Case study

Supporting the Army’s Future Soldier Vision

Dstl's analysis is helping improve the equipment and survivability of the future infantry soldier.

Future Soldier Vision

The UK’s involvement in Afghanistan regularly saw dismounted riflemen carrying heavy loads, often up to 60 kilograms. In the future, to help our soldiers in their vital and dangerous role, there is a desire to reduce this burden and improve their equipment. Dstl has worked with Army Headquarters and helped to show that a lighter body armour plate could be preferable in some warfighting environments. This will lighten the soldier’s burden by up to 2 kilograms – the greatest weight saving for the dismounted soldier since Afghanistan.

But improving the equipment for the Army’s soldiers is more than simply lightening the load. Army HQ has a vision for the future soldier of the 2020s that exploits rapid advances in technology to revolutionise the dismounted soldier’s equipment in its entirety.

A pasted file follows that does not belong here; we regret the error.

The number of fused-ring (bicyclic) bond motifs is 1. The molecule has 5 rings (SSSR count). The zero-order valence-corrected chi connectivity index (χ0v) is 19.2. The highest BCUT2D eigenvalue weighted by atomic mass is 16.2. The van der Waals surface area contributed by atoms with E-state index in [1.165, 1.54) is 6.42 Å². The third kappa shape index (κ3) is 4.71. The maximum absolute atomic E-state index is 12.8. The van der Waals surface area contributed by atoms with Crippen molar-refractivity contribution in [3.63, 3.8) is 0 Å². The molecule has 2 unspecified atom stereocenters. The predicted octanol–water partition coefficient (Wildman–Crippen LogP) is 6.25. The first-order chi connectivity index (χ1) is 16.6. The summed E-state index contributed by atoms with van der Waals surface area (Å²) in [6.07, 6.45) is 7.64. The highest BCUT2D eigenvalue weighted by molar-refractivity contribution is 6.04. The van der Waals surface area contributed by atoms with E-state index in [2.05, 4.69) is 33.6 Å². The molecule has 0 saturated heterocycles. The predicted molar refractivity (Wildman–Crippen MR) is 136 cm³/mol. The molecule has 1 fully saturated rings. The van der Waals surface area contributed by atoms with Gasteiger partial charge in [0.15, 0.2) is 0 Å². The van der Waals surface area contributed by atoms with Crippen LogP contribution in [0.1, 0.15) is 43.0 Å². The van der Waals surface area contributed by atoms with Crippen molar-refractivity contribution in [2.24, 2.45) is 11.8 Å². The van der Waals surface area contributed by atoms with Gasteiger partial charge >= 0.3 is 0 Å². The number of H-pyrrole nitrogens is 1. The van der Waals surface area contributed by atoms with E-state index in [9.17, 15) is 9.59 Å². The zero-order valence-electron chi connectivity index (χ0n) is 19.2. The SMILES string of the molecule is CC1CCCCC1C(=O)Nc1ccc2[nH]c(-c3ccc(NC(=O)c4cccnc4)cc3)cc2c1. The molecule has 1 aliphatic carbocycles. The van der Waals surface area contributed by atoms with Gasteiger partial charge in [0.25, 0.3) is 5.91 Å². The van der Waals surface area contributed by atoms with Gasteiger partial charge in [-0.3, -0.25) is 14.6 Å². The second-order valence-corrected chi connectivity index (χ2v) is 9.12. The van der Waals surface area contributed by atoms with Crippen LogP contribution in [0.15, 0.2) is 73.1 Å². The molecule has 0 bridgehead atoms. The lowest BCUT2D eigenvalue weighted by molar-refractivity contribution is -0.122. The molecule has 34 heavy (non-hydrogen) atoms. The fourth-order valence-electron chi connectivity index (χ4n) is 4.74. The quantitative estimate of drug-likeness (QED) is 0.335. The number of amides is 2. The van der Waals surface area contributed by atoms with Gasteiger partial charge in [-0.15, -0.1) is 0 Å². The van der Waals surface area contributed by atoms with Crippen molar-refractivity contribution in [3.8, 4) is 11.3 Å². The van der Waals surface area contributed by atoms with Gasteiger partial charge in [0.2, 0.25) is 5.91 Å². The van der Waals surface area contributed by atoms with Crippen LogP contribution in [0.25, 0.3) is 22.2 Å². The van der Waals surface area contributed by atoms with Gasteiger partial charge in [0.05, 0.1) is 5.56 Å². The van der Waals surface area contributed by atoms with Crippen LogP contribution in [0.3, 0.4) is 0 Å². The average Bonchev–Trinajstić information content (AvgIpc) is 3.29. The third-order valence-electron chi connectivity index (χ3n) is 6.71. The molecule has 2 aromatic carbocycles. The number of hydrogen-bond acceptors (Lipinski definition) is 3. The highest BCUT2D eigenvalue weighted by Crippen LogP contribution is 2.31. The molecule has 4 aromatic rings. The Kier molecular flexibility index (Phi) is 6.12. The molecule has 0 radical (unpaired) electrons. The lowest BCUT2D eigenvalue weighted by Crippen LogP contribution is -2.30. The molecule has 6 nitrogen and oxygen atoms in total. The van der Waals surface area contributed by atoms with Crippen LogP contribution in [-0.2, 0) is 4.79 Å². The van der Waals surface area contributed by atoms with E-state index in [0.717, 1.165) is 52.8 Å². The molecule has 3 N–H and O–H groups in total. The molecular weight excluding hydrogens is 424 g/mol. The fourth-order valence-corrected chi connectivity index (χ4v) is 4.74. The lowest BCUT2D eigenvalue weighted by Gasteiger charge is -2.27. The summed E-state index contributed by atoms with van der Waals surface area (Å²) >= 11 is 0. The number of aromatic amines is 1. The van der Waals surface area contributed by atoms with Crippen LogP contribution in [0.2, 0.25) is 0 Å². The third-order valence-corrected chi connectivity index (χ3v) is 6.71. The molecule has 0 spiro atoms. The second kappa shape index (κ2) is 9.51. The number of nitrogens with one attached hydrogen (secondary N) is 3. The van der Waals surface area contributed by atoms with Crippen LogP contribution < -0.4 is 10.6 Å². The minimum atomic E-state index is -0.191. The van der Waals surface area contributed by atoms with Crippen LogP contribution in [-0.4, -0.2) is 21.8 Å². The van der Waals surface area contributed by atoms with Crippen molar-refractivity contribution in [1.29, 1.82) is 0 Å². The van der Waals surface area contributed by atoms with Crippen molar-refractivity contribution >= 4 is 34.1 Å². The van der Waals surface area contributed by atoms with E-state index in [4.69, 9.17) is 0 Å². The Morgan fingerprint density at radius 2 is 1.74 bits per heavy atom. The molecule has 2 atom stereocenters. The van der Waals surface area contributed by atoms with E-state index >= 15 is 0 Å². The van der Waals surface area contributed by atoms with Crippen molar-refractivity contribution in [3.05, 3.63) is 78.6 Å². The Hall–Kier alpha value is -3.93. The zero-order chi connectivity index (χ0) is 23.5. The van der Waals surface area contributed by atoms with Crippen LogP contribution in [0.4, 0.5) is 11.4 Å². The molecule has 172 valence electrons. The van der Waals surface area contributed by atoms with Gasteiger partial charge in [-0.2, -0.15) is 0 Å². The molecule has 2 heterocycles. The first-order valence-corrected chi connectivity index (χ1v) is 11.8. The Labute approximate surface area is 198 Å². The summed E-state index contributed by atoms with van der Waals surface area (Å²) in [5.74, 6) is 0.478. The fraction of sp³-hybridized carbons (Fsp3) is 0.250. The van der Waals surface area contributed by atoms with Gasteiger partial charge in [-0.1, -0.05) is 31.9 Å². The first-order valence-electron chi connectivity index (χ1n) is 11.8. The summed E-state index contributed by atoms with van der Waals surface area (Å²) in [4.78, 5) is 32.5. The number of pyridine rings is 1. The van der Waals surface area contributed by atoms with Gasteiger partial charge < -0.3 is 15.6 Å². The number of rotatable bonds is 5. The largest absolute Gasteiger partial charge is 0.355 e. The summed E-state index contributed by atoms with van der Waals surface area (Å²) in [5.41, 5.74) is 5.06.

A team of Dstl analysts and engineers from the Defence and Security Analysis and Platform Systems Divisions worked with partners in industry and academia to develop and promote the Future Soldier Vision (FSV) for Army HQ. It incorporates research and expertise from Dstl and a number of companies to produce an integrated soldier system that balances military need with technological capability.

  • A lighter burden with different body armour
  • Improved combat clothing
  • An integrated soldier system with the latest technology

Dstl’s work on FSV has begun to reduce the burden on the dismounted soldier by redefining the armour requirements as well as exploring options for power and data on the soldier. The FSV clothing concept was used to identify key human factors requirements for procuring a new close combat clothing set.

The Secretary of State for Defence said that FSV was “demonstrating our commitment to ensuring our soldiers have the kit they need to keep our country safe”. FSV has also been briefed to the US and Canadian armies and to NATO.

Working with others

This work was done in partnership with:

  • Qioptiq
  • Royal College of Art
  • Revision
  • Source
  • SEA

For more information, contact

Published 11 January 2018